Cloth Diapering When Your Baby Is Sick

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When asked if cloth diapering is hard, parents who use cloth with most likely say “it’s WAY easier than you think.” I’m definitely one of those people. Once you’ve got your routine down, cloth diapering is super easy and can accommodate even the most hectic of schedules. The one time we will all agree that it’s a LOT harder is when your child is ill, especially with a stomach bug! It’s hard enough to see your sweet little one suffering from a fever, cough, or diarrhea. It’s downright torture to also have to deal with getting that diarrhea off a cloth diaper without contaminating the whole house! Even the most die-hard cloth diaper advocate will buy a pack of disposables for these situations, but if you’re wanting to stick to cloth diapering when your baby is sick here are a few tips to get you through:

  • Try Diaper Liners – If you don’t already use them, diaper liners are absolutely priceless when you’re dealing with poopy cloth diapers. Diaper liners can be disposable or reusable. The disposable liners look similar to a dryer sheet and reusable ones are made of cloth. They’re placed on top of the diaper, between baby’s bottom and the absorbent material and will catch all the solid waste, keeping it from smearing into the cloth diaper. When you change the diaper you just pick up the liner, dunk it in the toilet, shake off the poop, and transfer it to a pail or trash can beside the toilet. There is no poopy nightmare left on the diaper and you can simply place it in the pail.
  • Buy Kitchen Gloves – If you have a diarrhea situation on your hands, things can get very messy very fast. In these instances, even liners may not help because the poop may run outside of the liner. kitchen glovesIn this case, a $1 pair of kitchen gloves are a lifesaver. This will allow you to either spray off your dirty diaper or dunk the whole thing into the toilet without contaminating your hands. Before you dunk your gloved hands and the diaper into the toilet, just remember to…
  • Bring Your Pail! – The last thing you want is to have a soaken-wet poopy cloth diaper with nowhere to put it. You can’t carry it far unless you want a trail of poopy water to clean up on the floor. I know some moms that just keep the pail in the bathroom, but I always just carried it into the bathroom for emergency situations like this. Once you’ve rinsed the diaper off, wring it out and transfer it quickly to the pail. But don’t forget to…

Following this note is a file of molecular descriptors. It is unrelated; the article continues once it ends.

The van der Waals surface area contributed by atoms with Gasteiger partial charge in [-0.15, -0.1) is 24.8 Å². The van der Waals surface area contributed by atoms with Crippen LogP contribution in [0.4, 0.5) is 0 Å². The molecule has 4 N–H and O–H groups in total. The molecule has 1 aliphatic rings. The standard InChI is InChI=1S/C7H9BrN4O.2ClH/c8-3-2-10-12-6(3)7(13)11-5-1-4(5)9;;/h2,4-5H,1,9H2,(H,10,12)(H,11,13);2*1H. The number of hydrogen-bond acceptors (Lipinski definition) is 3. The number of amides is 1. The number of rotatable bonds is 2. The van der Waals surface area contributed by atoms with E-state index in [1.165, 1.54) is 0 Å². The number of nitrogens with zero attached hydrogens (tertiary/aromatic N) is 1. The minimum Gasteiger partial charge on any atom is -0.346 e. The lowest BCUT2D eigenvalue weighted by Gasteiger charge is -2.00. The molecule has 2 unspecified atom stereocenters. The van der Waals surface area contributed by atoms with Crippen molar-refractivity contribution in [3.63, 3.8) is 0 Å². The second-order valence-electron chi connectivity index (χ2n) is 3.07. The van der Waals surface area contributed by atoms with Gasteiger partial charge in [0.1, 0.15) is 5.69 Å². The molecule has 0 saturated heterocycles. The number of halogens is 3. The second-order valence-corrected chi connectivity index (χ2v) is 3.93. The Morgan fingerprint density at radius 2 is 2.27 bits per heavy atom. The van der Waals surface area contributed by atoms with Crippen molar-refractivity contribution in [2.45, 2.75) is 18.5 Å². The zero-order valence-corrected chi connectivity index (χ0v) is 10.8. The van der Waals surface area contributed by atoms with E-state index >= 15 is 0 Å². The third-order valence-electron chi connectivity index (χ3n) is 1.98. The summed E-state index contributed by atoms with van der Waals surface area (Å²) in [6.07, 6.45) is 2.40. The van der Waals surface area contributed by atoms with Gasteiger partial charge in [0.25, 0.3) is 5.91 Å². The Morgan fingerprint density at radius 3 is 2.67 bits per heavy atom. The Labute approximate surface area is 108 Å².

• Sanitize, Sanitize, Sanitize – Make sure you have the bathroom disinfectant cleaner on-hand for any droplets that fell on the toilet rim, the floor, etc. The stomach flu and other gut-related illnesses are spread through feces, so you’ll want to be diligent about washing your hands and keeping the doorknobs, light switches, faucet handles, trash can lids, fridge handles, and other frequently-touched items disinfected.
  • Get Ready to Wash – If you’re using cloth throughout a child’s bout with a stomach bug, prepare yourself to do a LOT of laundry. You’ll be tearing through your stash faster than you usually do, so don’t be surprised if you’re washing every day. The good news is that it will probably only last a few days!!
  • Give Yourself a Break – If you just can’t get on-board with cloth diapering when your baby is sick, don’t beat yourself up. The convenience of disposable diapers is very alluring, especially when you’ve been up with a sick baby all night and you’re already sleep-deprived. Remember, it’s not a failure to use a disposable, it’s a success each time you use cloth!

 

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Check out other HineyTales blog entries:

Nursing Mom’s Can Write Off Their Breastfeeding Supplies

How To Make Your Own Baby Wipes

Everything You Need To Know About Cloth Diaper Inserts

How To Convince Your Husband To Cloth Diaper

Limited Edition Cloth Diapers Are Bad (Why I’m not Falling for the Print Craze)

Choosing the Best Cloth Diapers For Your Family

Tips For Converting Your Whole House To Cloth

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